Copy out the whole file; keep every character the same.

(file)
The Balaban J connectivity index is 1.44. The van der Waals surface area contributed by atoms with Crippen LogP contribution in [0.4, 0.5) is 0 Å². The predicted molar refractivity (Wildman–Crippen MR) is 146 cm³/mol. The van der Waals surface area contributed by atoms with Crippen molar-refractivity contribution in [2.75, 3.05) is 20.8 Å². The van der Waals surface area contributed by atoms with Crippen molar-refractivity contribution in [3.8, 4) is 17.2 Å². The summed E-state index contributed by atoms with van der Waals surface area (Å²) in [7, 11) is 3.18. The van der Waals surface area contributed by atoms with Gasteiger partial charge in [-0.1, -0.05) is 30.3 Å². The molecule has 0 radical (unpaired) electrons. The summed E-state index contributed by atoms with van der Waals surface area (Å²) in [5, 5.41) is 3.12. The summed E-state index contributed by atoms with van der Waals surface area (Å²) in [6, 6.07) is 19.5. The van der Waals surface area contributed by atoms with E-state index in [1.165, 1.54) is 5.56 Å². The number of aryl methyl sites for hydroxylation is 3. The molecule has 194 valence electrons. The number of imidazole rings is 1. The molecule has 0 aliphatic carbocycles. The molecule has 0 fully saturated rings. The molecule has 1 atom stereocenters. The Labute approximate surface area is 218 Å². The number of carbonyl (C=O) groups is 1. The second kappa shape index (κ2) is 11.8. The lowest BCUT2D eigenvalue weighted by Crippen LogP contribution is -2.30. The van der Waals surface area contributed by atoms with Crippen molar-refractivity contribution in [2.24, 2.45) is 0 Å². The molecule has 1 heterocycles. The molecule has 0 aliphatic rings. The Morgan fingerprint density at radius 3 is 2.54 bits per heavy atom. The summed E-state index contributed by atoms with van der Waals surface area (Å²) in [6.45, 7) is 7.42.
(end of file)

The Balaban J connectivity index is 1.44. The van der Waals surface area contributed by atoms with Crippen LogP contribution in [0.4, 0.5) is 0 Å². The predicted molar refractivity (Wildman–Crippen MR) is 146 cm³/mol. The van der Waals surface area contributed by atoms with Crippen molar-refractivity contribution in [2.75, 3.05) is 20.8 Å². The van der Waals surface area contributed by atoms with Crippen molar-refractivity contribution in [3.8, 4) is 17.2 Å². The summed E-state index contributed by atoms with van der Waals surface area (Å²) in [7, 11) is 3.18. The van der Waals surface area contributed by atoms with Gasteiger partial charge in [-0.1, -0.05) is 30.3 Å². The molecule has 0 radical (unpaired) electrons. The summed E-state index contributed by atoms with van der Waals surface area (Å²) in [5, 5.41) is 3.12. The summed E-state index contributed by atoms with van der Waals surface area (Å²) in [6, 6.07) is 19.5. The van der Waals surface area contributed by atoms with E-state index in [1.165, 1.54) is 5.56 Å². The number of aryl methyl sites for hydroxylation is 3. The molecule has 194 valence electrons. The number of imidazole rings is 1. The molecule has 0 aliphatic carbocycles. The molecule has 0 fully saturated rings. The molecule has 1 atom stereocenters. The Labute approximate surface area is 218 Å². The number of carbonyl (C=O) groups is 1. The second kappa shape index (κ2) is 11.8. The lowest BCUT2D eigenvalue weighted by Crippen LogP contribution is -2.30. The van der Waals surface area contributed by atoms with Crippen molar-refractivity contribution in [2.24, 2.45) is 0 Å². The molecule has 1 heterocycles. The molecule has 0 aliphatic rings. The Morgan fingerprint density at radius 3 is 2.54 bits per heavy atom. The summed E-state index contributed by atoms with van der Waals surface area (Å²) in [6.45, 7) is 7.42.